Thursday, November 15, 2012

The wonderful world of Tomson Highway

Award-winning playwright, author and pianist Tomson Highway performed at Douglas College last week to a packed house. Highway - whose play The Rez Sisters runs at the New West Campus till Saturday - took a few minutes to chat with doug about his love of languages, his hatred of being told what to do and exactly who should be mounting his plays.

Interview and photo by Tamara Letkeman, doug Editor

doug: You gave an interview several years ago where you said you were angry or frustrated with the English language because it didn’t allow you to express yourself the way you could in Cree. Have you since made peace with English?

TH: In fact I’ve left it. I no longer speak it. I speak French now. I live in France six months of the year and in French Ontario the other six months, so I hardly ever speak English anymore.

doug: Do you still write in English?

TH: I am writing more and more in French.

doug: Really?

TH: Yeah. I am slowly gradually, transforming into a French writer.

doug: What other languages do you speak?

TH: Cree, Dene. I come from Northern Manitoba on the Nunavut border, which is Dene territory. It just so happened that my father fell in love with the land up there and moved there, so we are Cree people who lived on Dene territory. So our village was bilingual to begin with. And then of course we learned English at school. Then later I learned French. But what I call my other language, what I call my third language, is music. And I am talking about music literally to the point where you know the repertoire from the inside out – I’m talking the language of Bach, Beethoven, Brahms, Chopin. Like seriously, from the inside. To know the late Beethoven sonatas intimately. To know how to play them. To be able to analyze them and so on and so forth.

doug: And you’re learning Spanish as well?

TH: I am learning Spanish as well. It is my dream to, by the end of my life, be fluent in all of what I call the four languages of American colonialism. When I say American I am talking North America, Central America and South America, so the next and the last two will be Spanish and Portuguese. I’ve already spent enough time in Brazil to have started Portuguese as well.

doug: You have a gift for languages.

TH: Well, no, it’s not a gift. It’s a privilege that you give your child. You know, there is a muscle inside of the human brain that is put there specifically for the purpose of absorbing sound, and the earlier you exercise it, the earlier you develop that muscle and the more capable it becomes as an adult. If by the time you are 10 you speak three languages, it means that that muscle is highly trained. Like the muscles of a gymnast, OK? It will do extraordinary feats of physical strength and agility. The younger you are the better. That’s the importance of immersion schools. It’s not that the French language is that important or Chinese or whatever, it’s the exercise, it’s that muscle that’s important. So the older you get, if you don’t exercise the muscle, it atrophies. So if you are unilingual by the time you reach 40, then you are pretty well cursed to be unilingual for the rest of your life unless you do something extraordinary, which is what some people have done.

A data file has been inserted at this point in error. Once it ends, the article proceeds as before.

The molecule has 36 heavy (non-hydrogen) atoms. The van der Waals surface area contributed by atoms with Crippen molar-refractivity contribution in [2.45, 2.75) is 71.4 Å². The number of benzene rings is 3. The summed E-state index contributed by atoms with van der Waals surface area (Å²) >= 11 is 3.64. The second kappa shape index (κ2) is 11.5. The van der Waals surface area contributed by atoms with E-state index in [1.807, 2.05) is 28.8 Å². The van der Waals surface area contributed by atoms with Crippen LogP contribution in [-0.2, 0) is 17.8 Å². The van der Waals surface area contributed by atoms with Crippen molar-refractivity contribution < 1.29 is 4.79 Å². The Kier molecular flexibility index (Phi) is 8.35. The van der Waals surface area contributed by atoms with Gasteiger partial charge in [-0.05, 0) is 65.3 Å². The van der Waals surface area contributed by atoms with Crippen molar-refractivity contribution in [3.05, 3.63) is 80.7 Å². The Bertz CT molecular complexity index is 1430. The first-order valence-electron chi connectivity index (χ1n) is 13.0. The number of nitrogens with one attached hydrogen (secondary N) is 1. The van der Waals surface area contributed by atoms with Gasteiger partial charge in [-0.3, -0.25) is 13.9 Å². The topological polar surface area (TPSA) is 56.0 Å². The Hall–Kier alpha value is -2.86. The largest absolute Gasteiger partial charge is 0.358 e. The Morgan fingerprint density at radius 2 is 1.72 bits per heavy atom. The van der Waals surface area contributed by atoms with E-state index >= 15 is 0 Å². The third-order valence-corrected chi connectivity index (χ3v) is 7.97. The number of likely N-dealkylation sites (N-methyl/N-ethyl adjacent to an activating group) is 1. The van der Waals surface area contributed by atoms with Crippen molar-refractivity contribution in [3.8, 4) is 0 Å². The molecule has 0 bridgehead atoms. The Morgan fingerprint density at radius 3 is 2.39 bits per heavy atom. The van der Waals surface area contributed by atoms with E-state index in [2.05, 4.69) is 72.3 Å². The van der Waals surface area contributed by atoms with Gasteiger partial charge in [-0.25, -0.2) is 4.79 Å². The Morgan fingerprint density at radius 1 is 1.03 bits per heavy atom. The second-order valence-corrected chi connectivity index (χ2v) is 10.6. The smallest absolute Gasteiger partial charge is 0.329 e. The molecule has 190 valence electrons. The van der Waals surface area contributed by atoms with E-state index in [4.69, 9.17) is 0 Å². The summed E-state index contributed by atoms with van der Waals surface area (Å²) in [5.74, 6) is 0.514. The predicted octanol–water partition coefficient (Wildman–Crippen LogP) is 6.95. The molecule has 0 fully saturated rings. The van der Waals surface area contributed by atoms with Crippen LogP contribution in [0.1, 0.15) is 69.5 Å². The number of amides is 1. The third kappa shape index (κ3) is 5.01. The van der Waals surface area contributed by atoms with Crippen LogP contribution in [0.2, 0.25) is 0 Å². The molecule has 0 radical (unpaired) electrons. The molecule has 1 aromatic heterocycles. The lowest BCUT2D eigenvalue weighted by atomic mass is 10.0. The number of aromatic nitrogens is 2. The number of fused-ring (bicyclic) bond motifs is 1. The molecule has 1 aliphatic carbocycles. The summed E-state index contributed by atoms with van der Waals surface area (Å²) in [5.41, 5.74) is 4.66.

doug: I want to ask you about The Rez Sisters. For a time it seemed theatre companies would not touch your work because they were afraid of doing an aboriginal play without using an all-aboriginal cast. What’s your take on this?

TH: My position is that first of all I don’t believe in mind control, thought control. Artists should be able to do what they want to do. That’s my bottom line. A writer should - you know writing is so difficult, and carving out a career as a writer is so difficult, so challenging, so impossible. You meet so many impasses that you should let a writer just do what they want to do. Don’t try to stop them. Don’t try to slow them. Encourage them to fly and to fly as high as they can. So my bottom line is those plays should be done by black actors in Nigeria. They should be done by Turkish actors in Istanbul. They should be – they have been - done by Japanese actors in Tokyo. They should be done by Zulu actors in Durban, South Africa.

doug: Have you always felt this way?

TH: Yes. I really bristle at anybody who tells me what to do, how I should think, how I should write. That idea to me is - I don’t want to say the word, it’s too strong. It’s fascism. Thought control.

doug: Will you tell us what you are working on right now?

TH: No, I can’t.

doug: It’s a secret?

TH: Most writers will tell you that if you talk about what you are writing, you jinx it. It will never be published, or it will never be written or something will happen that will prevent it from ever seeing the light of day. I am writing a novel - that’s all I can say.

doug: You have accomplished so much. Do you have any other goals?

TH: My dream in life has always been to have a good time, to be surrounded by the sound of human laughter. It’s my favourite sound in the world, so I would do anything to hear it.

The Rez Sisters runs till Saturday, Nov. 17, at the Laura C. Muir Performing Arts Theatre, Douglas College, 700 Royal Ave., New Westminster. Tickets ($8-$12) are available through the Massey Theatre, 604 521 5050.